|Unlike us, he’s got no worries—|
he can afford a good gerontologist.
Meanwhile, a friend in Texas, with nearly the identical problem, wound up paying $2,000 for the implant, and an additional $1,500 for the crown—almost 8 times what I paid. I told her it would have been cheaper—substantially cheaper—for her to fly down to Chile, stay at a nice hotel, and get the procedure done here. She thought I was kidding—until she compared the costs of the procedure, added the airfare and hotel costs, and then realized that I was right. (If you don’t believe me, check out the American Airlines website and the Holiday Inn website for yourself, then do the math.)
Another example: My 89 year-old grandmother has senile dementia, so she requires round-the-clock nursing care. Her cost? Here in Chile it’s about $1,500 per month—and this is private nursing care through a professional agency, with fully acredited RN’s taking care of her day and night in her own home. In the U.S.? The cost for the same quality of care would be between 5 and 10 times as expensive, if not more.
Now, I’m not bringing up these examples because I’m working for the Chilean ministry for tourism—I’m not. I’m giving these examples in order to highlight something crucial about globalization.
Globalization has meant that labor costs are much cheaper outside the developed world. A factory in China will produce a doodad at a small fraction of what it would cost to produce in America or Europe. Which is great, if you want to buy that doodad.
But globalization has also meant that the care and services required for older people are much cheaper outside the developed world—and prohibitively expensive in the U.S. and Europe.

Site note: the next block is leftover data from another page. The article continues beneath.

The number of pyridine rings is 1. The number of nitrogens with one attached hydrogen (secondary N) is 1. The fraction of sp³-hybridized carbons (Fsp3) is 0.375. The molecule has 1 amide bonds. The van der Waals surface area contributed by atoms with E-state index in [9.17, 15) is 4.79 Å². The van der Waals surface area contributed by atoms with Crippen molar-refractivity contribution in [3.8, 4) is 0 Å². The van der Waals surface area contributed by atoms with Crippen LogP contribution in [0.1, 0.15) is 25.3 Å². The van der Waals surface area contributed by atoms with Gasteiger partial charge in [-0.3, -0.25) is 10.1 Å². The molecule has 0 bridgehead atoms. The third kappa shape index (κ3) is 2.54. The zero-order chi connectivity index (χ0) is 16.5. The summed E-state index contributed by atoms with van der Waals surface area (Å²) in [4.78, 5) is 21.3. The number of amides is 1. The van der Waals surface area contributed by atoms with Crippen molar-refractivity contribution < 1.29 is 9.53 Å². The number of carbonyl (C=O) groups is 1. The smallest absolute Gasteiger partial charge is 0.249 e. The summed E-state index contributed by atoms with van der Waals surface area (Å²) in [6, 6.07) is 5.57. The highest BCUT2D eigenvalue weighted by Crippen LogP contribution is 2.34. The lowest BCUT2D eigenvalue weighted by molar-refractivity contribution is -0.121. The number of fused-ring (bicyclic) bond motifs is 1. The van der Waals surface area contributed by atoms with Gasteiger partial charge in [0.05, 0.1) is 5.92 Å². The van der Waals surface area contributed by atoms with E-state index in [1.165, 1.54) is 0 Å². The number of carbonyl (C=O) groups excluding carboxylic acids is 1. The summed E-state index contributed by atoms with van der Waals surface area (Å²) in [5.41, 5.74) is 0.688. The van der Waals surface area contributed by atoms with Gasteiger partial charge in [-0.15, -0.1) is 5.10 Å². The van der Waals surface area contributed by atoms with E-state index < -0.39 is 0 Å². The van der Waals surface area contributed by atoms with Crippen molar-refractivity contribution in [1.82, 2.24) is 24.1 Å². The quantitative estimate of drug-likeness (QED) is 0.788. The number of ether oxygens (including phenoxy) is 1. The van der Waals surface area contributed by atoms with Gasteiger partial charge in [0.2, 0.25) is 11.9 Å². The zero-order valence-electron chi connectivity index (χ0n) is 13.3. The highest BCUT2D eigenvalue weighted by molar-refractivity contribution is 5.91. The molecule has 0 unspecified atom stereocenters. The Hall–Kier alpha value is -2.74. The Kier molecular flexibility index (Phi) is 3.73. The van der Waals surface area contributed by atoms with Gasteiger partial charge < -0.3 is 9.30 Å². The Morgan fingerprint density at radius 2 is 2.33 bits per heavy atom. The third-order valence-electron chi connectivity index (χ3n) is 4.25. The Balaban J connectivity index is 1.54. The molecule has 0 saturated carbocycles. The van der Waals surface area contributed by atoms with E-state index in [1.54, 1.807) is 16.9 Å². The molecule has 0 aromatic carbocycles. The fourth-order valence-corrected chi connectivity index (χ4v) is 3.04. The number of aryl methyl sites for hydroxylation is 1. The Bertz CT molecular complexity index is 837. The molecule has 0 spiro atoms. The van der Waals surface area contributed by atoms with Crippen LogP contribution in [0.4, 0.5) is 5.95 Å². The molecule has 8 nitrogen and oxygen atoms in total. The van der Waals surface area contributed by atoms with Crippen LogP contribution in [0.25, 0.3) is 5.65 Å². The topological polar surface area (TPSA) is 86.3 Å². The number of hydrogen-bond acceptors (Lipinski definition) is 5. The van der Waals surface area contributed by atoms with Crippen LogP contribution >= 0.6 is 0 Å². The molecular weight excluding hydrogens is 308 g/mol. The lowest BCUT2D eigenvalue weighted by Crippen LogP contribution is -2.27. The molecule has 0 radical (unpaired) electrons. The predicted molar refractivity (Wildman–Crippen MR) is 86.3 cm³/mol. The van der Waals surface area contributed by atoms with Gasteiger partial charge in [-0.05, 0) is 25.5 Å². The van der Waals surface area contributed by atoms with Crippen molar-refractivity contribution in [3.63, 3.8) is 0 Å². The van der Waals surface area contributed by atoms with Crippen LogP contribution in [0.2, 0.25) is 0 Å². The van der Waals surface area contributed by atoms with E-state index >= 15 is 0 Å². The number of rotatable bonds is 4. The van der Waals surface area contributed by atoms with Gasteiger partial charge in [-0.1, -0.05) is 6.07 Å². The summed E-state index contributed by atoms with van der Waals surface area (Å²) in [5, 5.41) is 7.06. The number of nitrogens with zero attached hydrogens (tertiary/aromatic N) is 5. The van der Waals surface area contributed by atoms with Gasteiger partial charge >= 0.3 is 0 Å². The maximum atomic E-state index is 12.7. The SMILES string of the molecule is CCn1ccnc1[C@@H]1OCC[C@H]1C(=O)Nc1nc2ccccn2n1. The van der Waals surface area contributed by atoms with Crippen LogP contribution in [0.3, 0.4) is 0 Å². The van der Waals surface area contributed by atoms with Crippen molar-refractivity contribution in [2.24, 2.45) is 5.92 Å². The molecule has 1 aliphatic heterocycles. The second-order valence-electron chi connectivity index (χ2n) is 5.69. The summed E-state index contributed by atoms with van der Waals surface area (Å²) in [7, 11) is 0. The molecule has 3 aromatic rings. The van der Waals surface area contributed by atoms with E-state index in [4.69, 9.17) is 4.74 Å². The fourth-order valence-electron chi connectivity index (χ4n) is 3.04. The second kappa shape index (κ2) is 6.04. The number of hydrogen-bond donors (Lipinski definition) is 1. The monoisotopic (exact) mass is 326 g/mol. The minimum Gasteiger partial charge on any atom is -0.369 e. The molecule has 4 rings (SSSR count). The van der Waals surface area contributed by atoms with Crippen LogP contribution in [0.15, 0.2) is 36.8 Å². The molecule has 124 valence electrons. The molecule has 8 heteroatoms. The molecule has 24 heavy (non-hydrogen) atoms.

Which is a disaster for retirees in America. Because if you are a retiree—or if you are a Baby Boomer who will soon be retiring—then you live on a fixed income: Be it a pension or Social Security checks or an annuity or some combination thereof. So if you live on a fixed income, and the price of health care (or health insurance) is continuously rising, then it is a certainty that you will go bankrupt before you die.
Pretty much sucks, yeah? Here’s why.
America is a demographic timebomb. According to the Population Reference Bureau, there are 72 million Baby Boomers alive in the United States today. That is, the 76 million that were born between 1946 and 1964, minus the approximately four million members of this generation who have so far died. As of this year, 2013, those 72 million people are aged between 67 and 49—and they represent almost a quarter of the total U.S. population.
Baby Boomers have begun to retire—and they are already having powerful effects on Social Security. As of 2011, the ratio of retirees to workers was 35 per 100. By 2030—when Baby Boomers will be between the ages of 84 and 66—the ratio will be 49 per 100. Social Security will be unsustainable—retirees will be receiving fewer benefits (i.e., less money) as more and more Boomers retire and demand their SS checks, while fewer and fewer workers contribute to Social Security.
(And by the by: The is no such thing as the “Social Security Trust Fund” or the “Social Security Lockbox” or any other such balderdash. Social Security is essentially a pyramid scheme, whereby new participants pay for the older participants. And as everyone knows, a pyramid scheme works great so long as there are ever more people joining the pyramid and contributing. But once the demographic base narrows—as it did following the Baby Boomers in 1964—there are fewer people left to pay the older players. Which is what’s happening to Social Security. Which is why Boomers will get far less than their elders, and far less than what they actually contributed over the years.)